It does have one saving grace. You can put the motor in reverse and pump in air. This is great if you want to preserve sparkling wines, as a high bottle pressure stops bubbles coming out. The CO2 from the fizz should protect the wine from all the added air in the bottle. But remember to keep the bottle still and upright.

Preservation:- Gives 3-4 days of life on half a bottle or more of wine. 2-3 days for less than half a bottle, don’t bother less than a 100ml
Pros:- Less muscle power required.
Cons:- Expensive to buy and operate, complex and likely to break, flat batteries mean it never works when you want it.

Private Preserve

Costs:£5.50+vat - £10 per bottle This is one of the best ways of preserving wine for extended periods. By spraying an inert and heavier than oxygen gas into the bottle, it displaces oxygen into the bottle and forms a protective layer over the wine. Not all the oxygen is removed so it is essential to keep the bottle upright and still. Not in the fridge door! Private Preserve claims that a canister does up to 120 bottles but my experience is more like 50-60 which equates to 20p per bottle for a £10 canister.

Preservation:- Gives 1-2 months of life on half a bottle or more of wine. 1-2 weeks for less than half a bottle.
Pros:- Great method for preserving wines for longer periods of time.
Cons:- Expensive on a per bottle basis, tends to run out so re-ordering required, using it costs money.

Empty Half Bottle

If you plan on only drinking a small amount of wine occasionally then two empty half bottles with screw cpas are perhaps the best and cheapest way of preserving wine. Take a typical 750ml bottle pour it slowly and smoothly so as to minimise any oxygen getting into the bottle and fill to the brim. Immediately seal the bottle with its screw cap. This wine will keep almost as well as the unopened larger bottle. Now pour yourself the required glass. Pour the remaining wine into the other half bottle and preserve this using one of the methods above. You now have half a bottle that can be drunk anytime in the future, and say half a half bottle that can be drunk over the next 2-7 days, depending upon your preferred method of saving the wine.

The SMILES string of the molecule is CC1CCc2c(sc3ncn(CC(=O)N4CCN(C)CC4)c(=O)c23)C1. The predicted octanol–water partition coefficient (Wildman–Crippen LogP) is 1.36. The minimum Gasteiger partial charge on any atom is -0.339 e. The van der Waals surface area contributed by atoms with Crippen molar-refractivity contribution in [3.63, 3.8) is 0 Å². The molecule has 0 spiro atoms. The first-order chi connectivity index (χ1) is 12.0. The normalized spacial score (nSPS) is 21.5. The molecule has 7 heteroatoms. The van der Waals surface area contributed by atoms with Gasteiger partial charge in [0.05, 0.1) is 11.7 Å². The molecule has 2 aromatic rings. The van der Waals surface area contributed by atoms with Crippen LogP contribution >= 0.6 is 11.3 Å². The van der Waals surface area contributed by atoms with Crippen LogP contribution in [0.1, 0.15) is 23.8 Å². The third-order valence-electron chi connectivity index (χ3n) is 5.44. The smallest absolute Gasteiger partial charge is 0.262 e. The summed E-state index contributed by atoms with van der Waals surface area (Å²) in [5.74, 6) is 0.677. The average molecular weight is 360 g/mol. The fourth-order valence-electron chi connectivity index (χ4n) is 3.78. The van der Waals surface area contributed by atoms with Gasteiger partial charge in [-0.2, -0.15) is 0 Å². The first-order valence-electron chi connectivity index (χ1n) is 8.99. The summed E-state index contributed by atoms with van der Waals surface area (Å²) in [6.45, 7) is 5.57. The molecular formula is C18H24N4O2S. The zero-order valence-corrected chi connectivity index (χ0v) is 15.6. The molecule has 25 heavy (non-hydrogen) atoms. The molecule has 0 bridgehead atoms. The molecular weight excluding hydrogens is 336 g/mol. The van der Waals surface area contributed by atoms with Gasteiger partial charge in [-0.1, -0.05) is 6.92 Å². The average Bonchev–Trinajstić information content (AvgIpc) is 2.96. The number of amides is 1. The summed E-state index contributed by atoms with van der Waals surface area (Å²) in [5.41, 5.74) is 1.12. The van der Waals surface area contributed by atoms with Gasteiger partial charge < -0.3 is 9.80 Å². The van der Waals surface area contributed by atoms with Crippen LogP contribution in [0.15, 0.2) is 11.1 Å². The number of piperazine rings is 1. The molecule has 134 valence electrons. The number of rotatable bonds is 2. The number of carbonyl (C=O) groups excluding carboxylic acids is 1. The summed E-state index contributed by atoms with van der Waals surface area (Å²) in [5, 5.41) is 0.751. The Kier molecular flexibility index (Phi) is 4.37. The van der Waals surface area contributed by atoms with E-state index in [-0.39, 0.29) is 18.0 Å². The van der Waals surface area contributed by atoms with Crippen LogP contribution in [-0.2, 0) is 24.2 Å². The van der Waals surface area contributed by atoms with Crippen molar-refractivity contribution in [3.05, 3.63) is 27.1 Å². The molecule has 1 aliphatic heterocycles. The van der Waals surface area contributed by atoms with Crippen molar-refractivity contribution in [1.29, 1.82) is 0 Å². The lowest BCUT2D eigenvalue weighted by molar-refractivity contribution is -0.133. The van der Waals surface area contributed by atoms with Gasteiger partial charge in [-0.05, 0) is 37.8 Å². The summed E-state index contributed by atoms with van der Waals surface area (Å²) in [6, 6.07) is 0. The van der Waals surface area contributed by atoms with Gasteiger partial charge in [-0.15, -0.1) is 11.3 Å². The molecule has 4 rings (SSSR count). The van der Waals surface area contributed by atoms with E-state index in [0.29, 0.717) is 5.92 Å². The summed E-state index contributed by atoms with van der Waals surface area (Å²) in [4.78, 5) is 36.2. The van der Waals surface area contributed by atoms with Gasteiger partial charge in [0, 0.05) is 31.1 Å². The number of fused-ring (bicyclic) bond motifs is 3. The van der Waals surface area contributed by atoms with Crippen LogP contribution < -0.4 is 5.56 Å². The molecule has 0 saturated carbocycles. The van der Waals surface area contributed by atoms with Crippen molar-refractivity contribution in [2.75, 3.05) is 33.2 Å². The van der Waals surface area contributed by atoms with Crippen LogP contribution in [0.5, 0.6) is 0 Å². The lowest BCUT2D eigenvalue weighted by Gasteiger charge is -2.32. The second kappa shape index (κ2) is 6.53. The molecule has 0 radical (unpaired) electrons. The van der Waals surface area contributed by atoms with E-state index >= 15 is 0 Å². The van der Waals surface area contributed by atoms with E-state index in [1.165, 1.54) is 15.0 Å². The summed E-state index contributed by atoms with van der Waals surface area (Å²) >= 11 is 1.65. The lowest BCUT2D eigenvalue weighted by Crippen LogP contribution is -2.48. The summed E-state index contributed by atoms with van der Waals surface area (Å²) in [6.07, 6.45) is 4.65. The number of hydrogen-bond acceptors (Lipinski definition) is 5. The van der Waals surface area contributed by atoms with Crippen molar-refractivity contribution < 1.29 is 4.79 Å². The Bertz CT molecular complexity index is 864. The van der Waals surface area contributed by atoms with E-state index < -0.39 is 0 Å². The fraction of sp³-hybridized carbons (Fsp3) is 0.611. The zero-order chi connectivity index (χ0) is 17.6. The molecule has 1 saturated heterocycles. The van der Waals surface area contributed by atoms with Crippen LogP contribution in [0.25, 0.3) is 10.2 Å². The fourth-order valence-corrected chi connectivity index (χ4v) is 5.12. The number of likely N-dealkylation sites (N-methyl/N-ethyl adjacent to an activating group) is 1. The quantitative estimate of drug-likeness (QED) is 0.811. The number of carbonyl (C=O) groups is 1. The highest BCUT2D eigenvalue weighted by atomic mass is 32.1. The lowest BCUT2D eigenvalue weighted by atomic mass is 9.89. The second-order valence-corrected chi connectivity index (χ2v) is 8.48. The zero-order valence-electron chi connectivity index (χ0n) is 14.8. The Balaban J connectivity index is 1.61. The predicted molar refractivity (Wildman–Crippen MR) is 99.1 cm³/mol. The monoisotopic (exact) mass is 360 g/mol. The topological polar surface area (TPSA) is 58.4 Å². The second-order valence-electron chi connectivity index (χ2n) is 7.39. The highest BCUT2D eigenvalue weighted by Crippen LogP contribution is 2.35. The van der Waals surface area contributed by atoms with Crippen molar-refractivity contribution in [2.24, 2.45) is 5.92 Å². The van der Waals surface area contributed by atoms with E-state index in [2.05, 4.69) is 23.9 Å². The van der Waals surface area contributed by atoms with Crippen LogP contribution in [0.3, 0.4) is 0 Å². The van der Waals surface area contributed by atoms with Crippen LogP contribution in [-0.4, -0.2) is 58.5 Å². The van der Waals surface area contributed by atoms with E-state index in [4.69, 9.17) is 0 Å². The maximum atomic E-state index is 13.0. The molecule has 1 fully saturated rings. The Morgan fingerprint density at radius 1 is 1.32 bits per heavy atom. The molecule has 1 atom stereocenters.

Obviously if you have less than half a bottle of wine to preserve, carefully pouring it in to a half bottle will mean that it will last much better than in a large bottle. 

Pros:- The best method of preserving half a bottle of wine by far, very cheap.
Cons:- Risk of microbial infection from the dirty half bottle (very rare), bit fiddly, needs one or two half bottles with screw caps.


The solution that you use depends on how long you want to keep the wine preserved. The following is a sensible approach for keeping wines in good condition with minimum of fuss and cost.

  >half bottle < half bottle < 100ml
Next day Cork in bottle Vacuvin Private Preserve
1-5 days Vacuvin Private Preserve Half bottle + (Vacuvin or Private Preserve)
5-14 days Private Preserve Private Preserve Half bottle + Private Preserve
14-60 days Private Preserve Half bottle + Private Preserve Don’t bother

For maximum life, don’t forget to keep a wine still and upright in a fridge for both white and red. But don’t forget to take red wines out 6-8 hours before drinking to warm up.